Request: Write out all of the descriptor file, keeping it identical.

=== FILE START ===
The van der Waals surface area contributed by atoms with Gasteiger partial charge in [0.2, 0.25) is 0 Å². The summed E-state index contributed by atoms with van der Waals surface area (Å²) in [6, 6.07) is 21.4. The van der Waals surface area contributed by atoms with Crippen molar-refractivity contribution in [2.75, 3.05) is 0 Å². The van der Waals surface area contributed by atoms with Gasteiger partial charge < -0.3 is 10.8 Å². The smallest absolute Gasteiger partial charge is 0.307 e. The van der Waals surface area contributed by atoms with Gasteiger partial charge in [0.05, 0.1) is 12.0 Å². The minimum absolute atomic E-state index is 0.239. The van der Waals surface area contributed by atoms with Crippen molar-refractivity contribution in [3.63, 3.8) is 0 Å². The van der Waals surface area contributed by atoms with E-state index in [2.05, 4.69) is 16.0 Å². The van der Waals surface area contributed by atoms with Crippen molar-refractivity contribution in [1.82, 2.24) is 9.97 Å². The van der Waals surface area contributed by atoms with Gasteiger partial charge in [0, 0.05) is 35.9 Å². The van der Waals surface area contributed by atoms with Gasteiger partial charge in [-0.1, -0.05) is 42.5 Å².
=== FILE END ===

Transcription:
The van der Waals surface area contributed by atoms with Gasteiger partial charge in [0.2, 0.25) is 0 Å². The summed E-state index contributed by atoms with van der Waals surface area (Å²) in [6, 6.07) is 21.4. The van der Waals surface area contributed by atoms with Crippen molar-refractivity contribution in [2.75, 3.05) is 0 Å². The van der Waals surface area contributed by atoms with Gasteiger partial charge < -0.3 is 10.8 Å². The smallest absolute Gasteiger partial charge is 0.307 e. The van der Waals surface area contributed by atoms with Gasteiger partial charge in [0.05, 0.1) is 12.0 Å². The minimum absolute atomic E-state index is 0.239. The van der Waals surface area contributed by atoms with Crippen molar-refractivity contribution in [3.63, 3.8) is 0 Å². The van der Waals surface area contributed by atoms with E-state index in [2.05, 4.69) is 16.0 Å². The van der Waals surface area contributed by atoms with Crippen molar-refractivity contribution in [1.82, 2.24) is 9.97 Å². The van der Waals surface area contributed by atoms with Gasteiger partial charge in [0, 0.05) is 35.9 Å². The van der Waals surface area contributed by atoms with Gasteiger partial charge in [-0.1, -0.05) is 42.5 Å².